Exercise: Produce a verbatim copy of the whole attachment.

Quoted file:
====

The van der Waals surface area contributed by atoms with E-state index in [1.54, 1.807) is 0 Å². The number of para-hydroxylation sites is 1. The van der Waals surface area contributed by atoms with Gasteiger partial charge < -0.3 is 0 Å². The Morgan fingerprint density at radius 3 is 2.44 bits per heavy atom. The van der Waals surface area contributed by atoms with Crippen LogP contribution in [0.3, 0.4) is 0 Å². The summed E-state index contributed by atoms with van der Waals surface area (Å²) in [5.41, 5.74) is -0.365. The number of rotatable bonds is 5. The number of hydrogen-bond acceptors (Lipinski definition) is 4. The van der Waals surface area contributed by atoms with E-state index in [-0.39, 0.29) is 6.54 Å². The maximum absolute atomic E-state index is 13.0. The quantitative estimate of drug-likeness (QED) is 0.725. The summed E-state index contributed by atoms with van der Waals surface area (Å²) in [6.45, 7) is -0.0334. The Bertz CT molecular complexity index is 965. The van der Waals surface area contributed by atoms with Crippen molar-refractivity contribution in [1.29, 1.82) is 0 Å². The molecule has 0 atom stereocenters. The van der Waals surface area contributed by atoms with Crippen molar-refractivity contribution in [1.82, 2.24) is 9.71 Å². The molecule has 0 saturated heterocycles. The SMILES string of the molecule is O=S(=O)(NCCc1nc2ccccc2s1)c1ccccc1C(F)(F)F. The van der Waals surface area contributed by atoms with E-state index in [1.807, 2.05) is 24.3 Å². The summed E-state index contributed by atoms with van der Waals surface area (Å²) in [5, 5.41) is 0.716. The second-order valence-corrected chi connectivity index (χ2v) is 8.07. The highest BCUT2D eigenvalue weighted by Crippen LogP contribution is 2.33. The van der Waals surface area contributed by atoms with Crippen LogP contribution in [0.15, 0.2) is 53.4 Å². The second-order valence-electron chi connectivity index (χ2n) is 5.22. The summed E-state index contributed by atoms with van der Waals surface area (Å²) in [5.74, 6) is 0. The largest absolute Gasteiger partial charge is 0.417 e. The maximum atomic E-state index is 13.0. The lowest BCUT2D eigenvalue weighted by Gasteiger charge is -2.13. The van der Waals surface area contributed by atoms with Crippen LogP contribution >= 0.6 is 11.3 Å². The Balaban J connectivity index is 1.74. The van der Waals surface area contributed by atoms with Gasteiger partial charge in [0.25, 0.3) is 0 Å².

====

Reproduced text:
The van der Waals surface area contributed by atoms with E-state index in [1.54, 1.807) is 0 Å². The number of para-hydroxylation sites is 1. The van der Waals surface area contributed by atoms with Gasteiger partial charge < -0.3 is 0 Å². The Morgan fingerprint density at radius 3 is 2.44 bits per heavy atom. The van der Waals surface area contributed by atoms with Crippen LogP contribution in [0.3, 0.4) is 0 Å². The summed E-state index contributed by atoms with van der Waals surface area (Å²) in [5.41, 5.74) is -0.365. The number of rotatable bonds is 5. The number of hydrogen-bond acceptors (Lipinski definition) is 4. The van der Waals surface area contributed by atoms with E-state index in [-0.39, 0.29) is 6.54 Å². The maximum absolute atomic E-state index is 13.0. The quantitative estimate of drug-likeness (QED) is 0.725. The summed E-state index contributed by atoms with van der Waals surface area (Å²) in [6.45, 7) is -0.0334. The Bertz CT molecular complexity index is 965. The van der Waals surface area contributed by atoms with Crippen molar-refractivity contribution in [1.29, 1.82) is 0 Å². The molecule has 0 atom stereocenters. The van der Waals surface area contributed by atoms with Crippen molar-refractivity contribution in [1.82, 2.24) is 9.71 Å². The molecule has 0 saturated heterocycles. The SMILES string of the molecule is O=S(=O)(NCCc1nc2ccccc2s1)c1ccccc1C(F)(F)F. The van der Waals surface area contributed by atoms with E-state index in [1.807, 2.05) is 24.3 Å². The summed E-state index contributed by atoms with van der Waals surface area (Å²) in [5, 5.41) is 0.716. The second-order valence-corrected chi connectivity index (χ2v) is 8.07. The highest BCUT2D eigenvalue weighted by Crippen LogP contribution is 2.33. The van der Waals surface area contributed by atoms with Crippen LogP contribution in [0.15, 0.2) is 53.4 Å². The second-order valence-electron chi connectivity index (χ2n) is 5.22. The summed E-state index contributed by atoms with van der Waals surface area (Å²) in [5.74, 6) is 0. The largest absolute Gasteiger partial charge is 0.417 e. The maximum atomic E-state index is 13.0. The lowest BCUT2D eigenvalue weighted by Gasteiger charge is -2.13. The van der Waals surface area contributed by atoms with Crippen LogP contribution >= 0.6 is 11.3 Å². The Balaban J connectivity index is 1.74. The van der Waals surface area contributed by atoms with Gasteiger partial charge in [0.25, 0.3) is 0 Å².